Trails in Town

Rails to Trails:
As part of the East Coast Greenway, the Rails to Trails is an old railroad converted to a mostly flat walking/biking trail, located along the Hop River. Access points/parking are located throughout town including on Lake Road and behind the Museum of Andover History on Monument Lane off of Route 6 (next to the covered bridge). 
Visit the NEW Monarch Way Station located directly off of the East Coast Greenway 'Rail Trail' near Center Street.
Click HERE to see the Ribbon Cutting Ceremony for the new Andover Depot

Percy Cook Trail:
Entrances are located behind the Town Hall at 17 School Road and on the Rails to Trails as you walk east. This trail system has a steep incline going up from the Rails to Trails to the Town Hall, and are more flat closest to the Town Hall. All trails are marked with yellow and orange tree markers. 

Doris Chamberlain Pond Nature Preserve:
Off of Hebron Road/Route 316 near School Road. This trail connects to the Percy Cook Trail and is near the Fire Station, Town Hall and Elementary School. 

Bishop Swamp:
Located on Boston Hill Road (Route 603). A CT Wildlife Management Area, it is available for hiking and mountain biking. 

Nathan Hale State Forest:
It is a CT state forest encompassing 1,455 acres in the towns of Coventry and Andover. The forest is managed to sustain a reliable source of forest products and renewable habitat for wildlife.

rail trail sept 2020  

rail trail foliage on side

bridge inside

bridge view

(Photographs by Scott Chiappetta of Chiappetta Photography


We are very fortunate to have the East Coast Greenway Alliance go directly through our town. It is awesome to see so many people out using the trails in Andover. It also offers much needed relief during this troubled time. The Hop River Rail Trail is a multi-use trail designed to accommodate many types of trail users, walkers, runners, dog walkers, bicyclists, horseback riders. Young and Old. A little guidance will help everyone enjoy it more. Please be safe, use social distancing and be considerate of others.

The town will be mowing the trail this summer as part of routine maintenance. We use what is called a boom flail mower. Absolutely DO NOT approach or pass the mower until the person mowing sees you and moves the mower head out of the way!!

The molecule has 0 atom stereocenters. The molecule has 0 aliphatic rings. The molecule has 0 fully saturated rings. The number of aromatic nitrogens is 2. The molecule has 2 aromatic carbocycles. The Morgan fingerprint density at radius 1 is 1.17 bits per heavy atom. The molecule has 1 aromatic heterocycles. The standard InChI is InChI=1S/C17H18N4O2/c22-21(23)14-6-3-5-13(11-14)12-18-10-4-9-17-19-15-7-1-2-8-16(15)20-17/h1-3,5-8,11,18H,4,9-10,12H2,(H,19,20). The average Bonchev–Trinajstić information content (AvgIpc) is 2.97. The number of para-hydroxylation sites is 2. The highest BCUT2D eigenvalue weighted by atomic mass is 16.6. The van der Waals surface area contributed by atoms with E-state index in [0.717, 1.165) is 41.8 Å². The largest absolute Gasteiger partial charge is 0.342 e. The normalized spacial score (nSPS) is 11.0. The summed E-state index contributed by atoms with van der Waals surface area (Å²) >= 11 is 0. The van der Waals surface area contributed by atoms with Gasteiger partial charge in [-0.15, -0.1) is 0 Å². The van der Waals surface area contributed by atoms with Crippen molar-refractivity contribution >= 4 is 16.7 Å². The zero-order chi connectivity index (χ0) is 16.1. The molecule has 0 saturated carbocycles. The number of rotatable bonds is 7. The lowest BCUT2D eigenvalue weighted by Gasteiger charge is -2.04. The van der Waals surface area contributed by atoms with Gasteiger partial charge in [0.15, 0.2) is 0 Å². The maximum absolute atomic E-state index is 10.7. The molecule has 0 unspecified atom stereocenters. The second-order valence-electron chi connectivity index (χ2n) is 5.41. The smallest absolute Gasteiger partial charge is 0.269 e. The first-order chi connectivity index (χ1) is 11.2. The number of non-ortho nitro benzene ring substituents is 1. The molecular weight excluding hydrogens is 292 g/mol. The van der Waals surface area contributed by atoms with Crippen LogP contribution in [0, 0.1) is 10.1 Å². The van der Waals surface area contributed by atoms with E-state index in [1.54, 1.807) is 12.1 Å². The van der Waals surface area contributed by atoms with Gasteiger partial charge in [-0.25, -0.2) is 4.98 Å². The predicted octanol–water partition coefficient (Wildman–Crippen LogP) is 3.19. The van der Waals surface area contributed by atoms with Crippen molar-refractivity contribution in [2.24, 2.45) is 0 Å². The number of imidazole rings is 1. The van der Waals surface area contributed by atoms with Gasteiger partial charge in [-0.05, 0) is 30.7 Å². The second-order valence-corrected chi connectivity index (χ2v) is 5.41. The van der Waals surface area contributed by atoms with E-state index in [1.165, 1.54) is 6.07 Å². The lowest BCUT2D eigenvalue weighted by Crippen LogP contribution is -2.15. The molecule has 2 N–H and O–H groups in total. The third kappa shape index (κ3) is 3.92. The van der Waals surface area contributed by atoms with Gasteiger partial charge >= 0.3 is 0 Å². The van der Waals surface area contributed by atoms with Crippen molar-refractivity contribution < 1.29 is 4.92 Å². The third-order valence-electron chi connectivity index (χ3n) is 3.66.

Technically, the rail trail is closed after dusk. If you are using the trail at night, please have a light. We have had several collisions occur in the dark.
Please do not park in front of the gates. This blocks emergency access.
Parking is available at the Andover Town Hall Museum, roadside at Lake Road, Burnap Road. You can also park at the Public Library and use the crosswalk to access the trail.

Walk on the right side.It is okay to walk side by side, but when someone is coming up behind you, or coming from the other direction, go single file so they can pass safely and stay 6 ft away.

Although the town has no leash law, the rail trail is a state park. CT state parks do require all dogs be on leashes. Please use common sense and make sure your dog is not bothering others. Clean up after your pet.

Pass on the left wherever possible. Signal walkers and other cyclists that are facing away from you that you are approaching. A bell works great or you can also hail them verbally. Make it simple and clear. “Passing on your Left” or “On Your Left” Saying “Thank you” when they move keeps everyone happy.
If you are in a group of 2 or more cyclists, go single file when you are passing someone from either direction and also when someone is passing you. Slow down when passing and be prepared for groups of walkers to all go in different directions when they are called.
Watch out for children on bicycles, giving them more distance when passing.
Please be mindful of biking on the trail when ground is soft after hard rain, as it is very easy to leave ruts that take a long time to fill in.
Please be aware of wheelchair users as well.

For walkers… Announce verbally that you are approaching WELL in advance, and give the rider a few seconds to prepare, but do not use the bell as it can startle the horse.
For horseback riders… Please ride on the sides of the trail, do not ride when the trail is muddy, and do not gallop. Clean up after your horse.

Thanks for your consideration,
Eric Anderson
Town Administrator